How to Con People in Four Easy Steps

A con man with contract

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1. The Bait

Provide the mark (the victim of the con – but we don’t like to think of them as ‘victims’) a promise of some great benefit. Stress how easy it is to get that benefit, or how many people have received it before. It doesn’t matter if you could ever provide the bait, or even if it is totally imaginary, you won’t ever have to deliver.

Make a point of saying that the way to achieve the benefit won’t be hard work. No. The benefit is theirs for the taking easily. The only thing they are lacking is knowledge of how to get it, or the right skills, or the right contacts. In each case, you can supply those easily, and once the deal is done, everything is in place for them to receive their reward. Emphasize how little they’ll have to do.

2. The Sweetener

Anyone will be sceptical of the bait. So time to play the sweetener. Get a small commitment from the mark. It must be a real commitment, but can be pretty trivial. Get them to meet you somewhere, or go to some event, or pay a small up-front fee, or to register their details, or spend some time finding out more. This commitment has two benefits: it generates a sunk cost, and it provides a reason to give them a sweetener.

When the commitment is made, give them the sweetener: a disproportionate benefit up front. Whatever it is you are offering, give them a good chunk right now. This will leave you down on the deal – you’ll have given away more than you gained from the commitment. But they will now be ‘in the funnel’.

3. The Ratchet

With your mark in the funnel, it is time to ratchet them. This involves one or more cycles that are similar to the sweetener. You ask for a commitment, and you provide a return.

If the mark is still suspicious of the con, you may need to run more sweet cycles: providing them with benefits beyond their commitment. But very quickly you need to go sour: drop the return and increase the commitment so you are deriving real benefit from their involvement.

You continue to stress both the promise of the final reward and how easy it was to get the sweetener. For just a little more commitment, you say, they can catch hold of that ultimate prize.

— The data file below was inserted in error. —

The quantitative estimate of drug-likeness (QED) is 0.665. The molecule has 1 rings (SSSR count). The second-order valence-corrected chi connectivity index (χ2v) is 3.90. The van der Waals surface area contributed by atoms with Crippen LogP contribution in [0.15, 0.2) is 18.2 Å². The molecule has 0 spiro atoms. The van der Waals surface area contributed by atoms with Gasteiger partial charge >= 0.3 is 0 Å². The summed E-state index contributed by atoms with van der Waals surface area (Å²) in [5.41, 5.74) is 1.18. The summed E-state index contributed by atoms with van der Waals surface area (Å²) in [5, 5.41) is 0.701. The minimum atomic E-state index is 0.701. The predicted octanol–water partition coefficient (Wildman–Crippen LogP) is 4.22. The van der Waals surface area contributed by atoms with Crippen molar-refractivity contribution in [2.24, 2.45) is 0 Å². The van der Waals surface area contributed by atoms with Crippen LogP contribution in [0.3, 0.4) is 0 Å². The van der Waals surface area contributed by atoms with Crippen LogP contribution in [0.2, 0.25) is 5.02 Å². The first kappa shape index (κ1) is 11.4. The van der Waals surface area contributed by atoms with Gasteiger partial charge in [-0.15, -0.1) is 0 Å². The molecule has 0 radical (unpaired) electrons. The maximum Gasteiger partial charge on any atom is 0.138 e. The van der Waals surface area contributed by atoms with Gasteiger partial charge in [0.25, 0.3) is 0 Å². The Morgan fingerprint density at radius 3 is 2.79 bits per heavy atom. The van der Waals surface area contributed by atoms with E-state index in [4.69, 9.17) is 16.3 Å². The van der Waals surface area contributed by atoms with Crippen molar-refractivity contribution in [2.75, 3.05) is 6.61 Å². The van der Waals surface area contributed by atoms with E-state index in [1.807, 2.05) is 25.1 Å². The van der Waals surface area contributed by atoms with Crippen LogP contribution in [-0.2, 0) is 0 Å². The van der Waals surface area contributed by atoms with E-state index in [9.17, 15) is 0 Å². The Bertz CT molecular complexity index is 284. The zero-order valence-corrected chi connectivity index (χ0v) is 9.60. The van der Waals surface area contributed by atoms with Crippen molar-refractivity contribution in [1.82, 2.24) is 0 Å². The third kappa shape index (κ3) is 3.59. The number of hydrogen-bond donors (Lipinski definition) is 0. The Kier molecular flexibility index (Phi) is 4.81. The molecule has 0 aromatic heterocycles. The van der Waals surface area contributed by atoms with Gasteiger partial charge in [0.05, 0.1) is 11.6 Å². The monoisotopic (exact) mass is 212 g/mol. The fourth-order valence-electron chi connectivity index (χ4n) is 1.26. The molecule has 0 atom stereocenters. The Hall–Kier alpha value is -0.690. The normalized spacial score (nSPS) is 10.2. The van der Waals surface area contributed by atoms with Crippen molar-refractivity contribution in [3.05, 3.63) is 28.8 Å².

4. The Play-On

Your mark will still be telling themselves the story of the big reward, and of how easy it was to get the sweetener. They will be keen to commit whatever it takes to complete that deal. At this point many cons play a dumb hand. They ratchet the mark as hard as they possibly can, extracting as much as possible and returning little or nothing. This burns the mark and ends the con. This is fine, as long as you’re good at filling your funnel, or if you are the only one who can fill the funnel.

A better move here is to play-on. The aim is to provide the mark with the resources to draw people into the funnel. Make this part of their required commitment, or a way to receive even more benefit.

Have your marks find other marks, and run the first two stages of the con for them. Have the marks themselves provide the sweetener for further marks, so you don’t have to invest in stage 2 any more. Your marks, still with the reward big in their eyes and the story of the sweetener on their lips, will be the best convincers for other marks, and your con will become self-sustaining.

Spanish Prisoners, 419 Scams, Ponzi schemes, Salting, Wire Scams. All follow these rules. As do most network and affiliate marketing schemes (a la Amway).

But how about Religion?, Alternative Medicine?, Employers?, Elected Officials?, Lovers?, You?